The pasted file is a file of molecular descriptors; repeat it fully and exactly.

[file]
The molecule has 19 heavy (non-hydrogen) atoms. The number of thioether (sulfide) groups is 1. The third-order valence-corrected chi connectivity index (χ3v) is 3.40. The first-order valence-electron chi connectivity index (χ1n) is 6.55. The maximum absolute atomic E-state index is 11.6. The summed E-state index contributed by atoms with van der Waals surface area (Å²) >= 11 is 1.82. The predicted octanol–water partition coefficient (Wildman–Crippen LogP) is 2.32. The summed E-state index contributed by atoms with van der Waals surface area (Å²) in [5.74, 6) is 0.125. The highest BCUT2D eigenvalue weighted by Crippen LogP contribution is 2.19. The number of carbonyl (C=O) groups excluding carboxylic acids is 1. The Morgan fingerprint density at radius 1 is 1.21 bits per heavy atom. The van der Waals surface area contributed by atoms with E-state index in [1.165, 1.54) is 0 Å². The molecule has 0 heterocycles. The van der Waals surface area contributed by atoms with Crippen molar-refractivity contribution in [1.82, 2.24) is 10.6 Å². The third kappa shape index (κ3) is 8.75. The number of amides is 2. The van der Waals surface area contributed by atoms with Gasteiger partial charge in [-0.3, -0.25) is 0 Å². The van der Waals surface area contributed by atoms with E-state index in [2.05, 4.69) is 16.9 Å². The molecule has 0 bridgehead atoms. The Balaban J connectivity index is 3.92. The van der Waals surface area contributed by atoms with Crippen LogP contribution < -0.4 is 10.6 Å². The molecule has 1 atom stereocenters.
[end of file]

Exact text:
The molecule has 19 heavy (non-hydrogen) atoms. The number of thioether (sulfide) groups is 1. The third-order valence-corrected chi connectivity index (χ3v) is 3.40. The first-order valence-electron chi connectivity index (χ1n) is 6.55. The maximum absolute atomic E-state index is 11.6. The summed E-state index contributed by atoms with van der Waals surface area (Å²) >= 11 is 1.82. The predicted octanol–water partition coefficient (Wildman–Crippen LogP) is 2.32. The summed E-state index contributed by atoms with van der Waals surface area (Å²) in [5.74, 6) is 0.125. The highest BCUT2D eigenvalue weighted by Crippen LogP contribution is 2.19. The number of carbonyl (C=O) groups excluding carboxylic acids is 1. The Morgan fingerprint density at radius 1 is 1.21 bits per heavy atom. The van der Waals surface area contributed by atoms with E-state index in [1.165, 1.54) is 0 Å². The molecule has 0 heterocycles. The van der Waals surface area contributed by atoms with Crippen molar-refractivity contribution in [1.82, 2.24) is 10.6 Å². The third kappa shape index (κ3) is 8.75. The number of amides is 2. The van der Waals surface area contributed by atoms with Gasteiger partial charge in [-0.3, -0.25) is 0 Å². The van der Waals surface area contributed by atoms with E-state index in [2.05, 4.69) is 16.9 Å². The molecule has 0 bridgehead atoms. The Balaban J connectivity index is 3.92. The van der Waals surface area contributed by atoms with Crippen LogP contribution < -0.4 is 10.6 Å². The molecule has 1 atom stereocenters.